We can’t perform experiments in a lab to prove that either evolution or intelligent design is either true or false. So how can we know? Ultimately, I believe that whether you choose evolution, intelligent design, or special creation, it comes down to faith. But faith doesn’t need to stumble around blindly. We can look at all the stuff we see lying around (or walking, flying, swimming around, etc.) Whose fingerprints will we find? I’ve got no hidden agendas–my motives are right out there in the open. I’m not going to be plugging evolution here, but that’s okay. Evolution has its proponents and it doesn’t need me.
Scientists avoid dealing with God. God just isn’t quantifiable. I suppose this is the reason non-evolutionary scientists have turned to “Intelligent Design” as an alternative to “Creationism”. Of course this begs the question of who the designer might be. IDers decline to speculate on this. Creationists believe in intelligent design, obviously, but you can believe in ID without speculating on the identity of the designer. Thus we have IDers who decline the label of “Creationist”.
If God created the universe, He isn’t part of it, any more than I am a part of a house I might build (though I would likely enter the house). The only way we can surmise God’s (or any intelligent designer’s) involvement is by studying His fingerprints. There are many, but to me the most compelling is the wealth of information in our world. DNA is a case in point, but if you want to get geological or cosmic, there’s plenty more besides that.
A Brief Explanation of Terms
I’m going to be referring to DNA, RNA, genetic code, protein sequences, and other stuff. Most of you know these things, but in case you need a refresher, DNA is the stuff in the nucleus (control center) of cells that tells the cells what to do and become and how to build proteins that are needed by the cell itself or by any other cells in the organism. RNA is like a notepad on which the DNA code is written to be transported to protein manufacturing organelles (little organs or factories) within the cell. The DNA copies itself to RNA, then the RNA copies itself back to DNA at its destination. DNA is also key to cell reproduction. All this together often gets referred to as genetic code or genes, chromosomes, and probably other names that aren’t coming to mind just now. DNA is made of amino acids, which are made of strings of proteins. The proteins have to be the correct proteins, not just any old proteins, and in the correct sequence to make up a specific amino acid. Then, the amino acids have to be strung together in just the right order to say what the DNA needs to say in order to create a workable place for life to live.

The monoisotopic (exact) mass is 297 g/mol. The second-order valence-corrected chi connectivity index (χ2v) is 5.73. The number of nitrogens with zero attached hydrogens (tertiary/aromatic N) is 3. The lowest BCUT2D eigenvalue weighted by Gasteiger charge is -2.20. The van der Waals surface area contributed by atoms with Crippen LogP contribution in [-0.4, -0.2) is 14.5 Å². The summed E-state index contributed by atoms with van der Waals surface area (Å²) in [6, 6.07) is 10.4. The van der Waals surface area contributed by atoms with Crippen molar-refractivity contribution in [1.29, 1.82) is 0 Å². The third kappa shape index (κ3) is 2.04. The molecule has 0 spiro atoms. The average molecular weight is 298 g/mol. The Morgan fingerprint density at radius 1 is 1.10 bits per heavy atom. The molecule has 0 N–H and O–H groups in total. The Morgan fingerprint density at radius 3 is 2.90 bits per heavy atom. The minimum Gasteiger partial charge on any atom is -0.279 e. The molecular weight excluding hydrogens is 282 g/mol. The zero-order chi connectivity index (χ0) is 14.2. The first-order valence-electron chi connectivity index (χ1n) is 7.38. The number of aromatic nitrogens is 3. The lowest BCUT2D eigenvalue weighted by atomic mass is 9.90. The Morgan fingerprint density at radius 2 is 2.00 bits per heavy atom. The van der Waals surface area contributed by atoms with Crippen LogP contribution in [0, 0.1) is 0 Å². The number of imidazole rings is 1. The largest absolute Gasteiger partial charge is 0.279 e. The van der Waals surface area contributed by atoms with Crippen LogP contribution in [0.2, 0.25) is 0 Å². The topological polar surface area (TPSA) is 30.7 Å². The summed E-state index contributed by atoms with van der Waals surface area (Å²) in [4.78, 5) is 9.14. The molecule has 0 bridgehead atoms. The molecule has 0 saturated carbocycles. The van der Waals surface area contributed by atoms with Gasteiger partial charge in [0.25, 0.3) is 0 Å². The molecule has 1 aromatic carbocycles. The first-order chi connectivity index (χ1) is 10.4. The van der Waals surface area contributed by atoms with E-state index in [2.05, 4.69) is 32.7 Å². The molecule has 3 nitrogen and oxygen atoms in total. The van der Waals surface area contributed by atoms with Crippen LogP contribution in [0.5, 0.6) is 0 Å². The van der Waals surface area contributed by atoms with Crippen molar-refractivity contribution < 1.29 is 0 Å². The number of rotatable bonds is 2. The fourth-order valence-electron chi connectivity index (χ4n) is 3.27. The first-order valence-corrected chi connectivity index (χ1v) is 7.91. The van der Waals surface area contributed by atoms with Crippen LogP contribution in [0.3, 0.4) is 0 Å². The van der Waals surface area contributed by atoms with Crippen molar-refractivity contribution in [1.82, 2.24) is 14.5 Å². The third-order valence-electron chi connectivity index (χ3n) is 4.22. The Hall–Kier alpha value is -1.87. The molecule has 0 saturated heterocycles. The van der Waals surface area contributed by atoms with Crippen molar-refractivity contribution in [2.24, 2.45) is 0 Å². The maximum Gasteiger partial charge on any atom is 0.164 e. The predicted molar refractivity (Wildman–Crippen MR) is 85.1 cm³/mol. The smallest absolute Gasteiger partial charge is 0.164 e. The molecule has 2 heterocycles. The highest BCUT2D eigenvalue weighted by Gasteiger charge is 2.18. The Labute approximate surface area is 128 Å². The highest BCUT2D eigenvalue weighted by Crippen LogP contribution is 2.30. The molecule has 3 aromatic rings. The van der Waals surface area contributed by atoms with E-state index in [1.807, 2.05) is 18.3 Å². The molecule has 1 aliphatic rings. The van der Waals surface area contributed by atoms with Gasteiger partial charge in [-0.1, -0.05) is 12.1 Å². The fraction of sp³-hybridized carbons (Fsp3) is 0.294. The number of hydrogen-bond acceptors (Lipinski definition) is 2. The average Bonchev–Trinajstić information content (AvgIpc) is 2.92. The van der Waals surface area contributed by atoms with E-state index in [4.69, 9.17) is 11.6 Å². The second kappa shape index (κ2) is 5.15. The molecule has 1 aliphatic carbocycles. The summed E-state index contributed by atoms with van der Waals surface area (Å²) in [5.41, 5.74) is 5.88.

So How Did Life Begin?
Evolutionists like to believe that the first life came out of nothing and inhabited a bit of slime turned into a cell by a lightning strike (or whatever). This is an oversimplification, but explaining it out doesn’t make it sound a lot better. When this is too embarassing a hypothesis, some scientists try hiring aliens to seed the life (Do I have to ask where the aliens got their seeds?) But we won’t get anywhere if we get hung up here, so let’s cede this point to the evolutionists.
Okay, given that life somehow got a start by spontaneous generation (or if you prefer, abiogenesis), this life had to start with virtually no information (genetic code). Where did all the code come from? Mutations? Of what? Okay, so there was some sort of natural substance (crystals?) that somehow strung together enough proteins (where did it get them?) in perfect sequence to form the world’s simplist amino acid. I can see why the world needs to be kazillions of years old already. Eventually, we get a cell, arguably among the most intricate creations available to us for study in all the world. This lonesome little cell is swimming around in an inhospitable bath of something nasty, but it survives and “learns” how to reproduce. It has to do this all at one go, mind, or it dies without making more cells and nature has to start over again from nothing. So this amazing sequence has to happen who knows how many zillions of times before it results in daughter cells.
And Who Wrote all that Code?